USAGE OF CGETOPT_LONG

The Cgetopt_long call requires a structure to be initialized describing the long options. The structure is:


Coptions_t {
    char *name;
    int has_arg;
    int *flag;
    int val;
};

The name field should contain the option name without the leading double dash.

The has_arg field should be one of: NO_ARGUMENT if no argument to the option is expected, REQUIRED_ARGUMENT if an argument to the option is required or OPTIONAL_ARGUMENT if an argument to the option may be presented.

If flag is non-NULL, then the integer pointed to by it will set to the value in the val field. If the flag field is NULL, then the val field will be returned. Setting flag to NULL and setting val to the corresponding short option will make this function act just like Cgetopt.  

DIAGNOSTICS

If the Cgetopt function encounters a character not found in the string optstring or detects a missing option argument it writes an error message to stderr and returns ?. Setting Copterr to a zero will disable these error messages. If optstring has a leading : then a missing option argument causes a : to be returned in addition to suppressing any error messages.

Option arguments are allowed to begin with - ; this is reasonable but reduces the amount of error checking possible.  

CGETOPT_LONG EXTENSIONS

The Coptreset variable was added to make it possible to call the Cgetopt function multiple times. This is an extension to the -p1003.2 specification.  

EXAMPLE


#include <Cgetopt.h>
int bflag, ch, fd;

Coptind = 1;            /* Required */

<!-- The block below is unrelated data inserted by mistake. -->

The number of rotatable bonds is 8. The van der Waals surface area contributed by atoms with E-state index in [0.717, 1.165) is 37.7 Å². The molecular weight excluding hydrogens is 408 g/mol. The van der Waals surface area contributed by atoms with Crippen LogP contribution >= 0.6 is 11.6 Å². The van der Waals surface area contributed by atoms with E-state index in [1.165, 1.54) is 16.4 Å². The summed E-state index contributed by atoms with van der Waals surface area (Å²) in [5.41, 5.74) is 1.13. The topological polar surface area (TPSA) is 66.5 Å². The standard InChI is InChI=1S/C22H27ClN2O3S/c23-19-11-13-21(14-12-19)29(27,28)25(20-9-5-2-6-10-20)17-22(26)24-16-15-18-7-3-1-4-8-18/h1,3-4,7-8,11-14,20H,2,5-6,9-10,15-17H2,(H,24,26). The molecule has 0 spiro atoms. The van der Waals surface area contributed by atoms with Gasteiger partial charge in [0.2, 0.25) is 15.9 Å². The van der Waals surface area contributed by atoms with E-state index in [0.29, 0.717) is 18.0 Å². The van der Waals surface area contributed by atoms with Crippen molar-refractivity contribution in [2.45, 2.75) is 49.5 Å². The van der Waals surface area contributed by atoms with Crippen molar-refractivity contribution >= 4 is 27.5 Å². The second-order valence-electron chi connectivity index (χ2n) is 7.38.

Copterr = 1;            /* Some stderr output if you want */

bflag = 0;
while ((ch = Cgetopt(argc, argv, "bf:")) != -1)
        switch(ch) {
        case 'b':
                bflag = 1;
                break;
        case 'f':
                if ((fd = open(Coptarg, O_RDONLY, 0)) < 0) {
                        (void)fprintf(stderr,
                            "myname: %s: %s\n", Coptarg, strerror(errno));
                        exit(1);
                }
                break;
        case '?':
        default:
                usage();
}
argc -= Coptind;
argv += Coptind;

 

LONG EXAMPLE


#include <Cgetopt.h>
int bflag, ch, fd;
int daggerset;

/* options descriptor */
Coptions_t longopts[] =
{
  {"buffy",       NO_ARGUMENT,        NULL,      'b'},
  {"floride",     REQUIRED_ARGUMENT,  NULL,      'f'},
  {"daggerset",   NO_ARGUMENT,        &daggerset,  1},
  {NULL,          0,                  NULL,        0}
};

Coptind = 1;            /* Required */
Copterr = 1;            /* Some stderr output if you want */

bflag = 0;
while ((ch = Cgetopt_long(argc, argv, "bf:", longopts, NULL)) != -1)
        switch(ch) {
        case 'b':
                bflag = 1;
                break;
        case 'f':
                if ((fd = open(Coptarg, O_RDONLY, 0)) < 0) {
                        (void)fprintf(stderr,
                            "myname: %s: %s\n", Coptarg, strerror(errno));
                        exit(1);
                }
                break;
        case 0:
                if(daggerset) {
                        fprintf(stderr,"Buffy will put use her dagger"
                                       "to apply floride to dracula's teeth");
                }
                break;
        case '?':
        default:
                usage();
}
argc -= Coptind;
argv += Coptind;

 

HISTORY

The Cgetopt function appeared in BSD 4.3. The Cgetopt_long function first appeared in GNU library. This implementation was imported to NetBSD from a Kerberos distribution.  

BUGS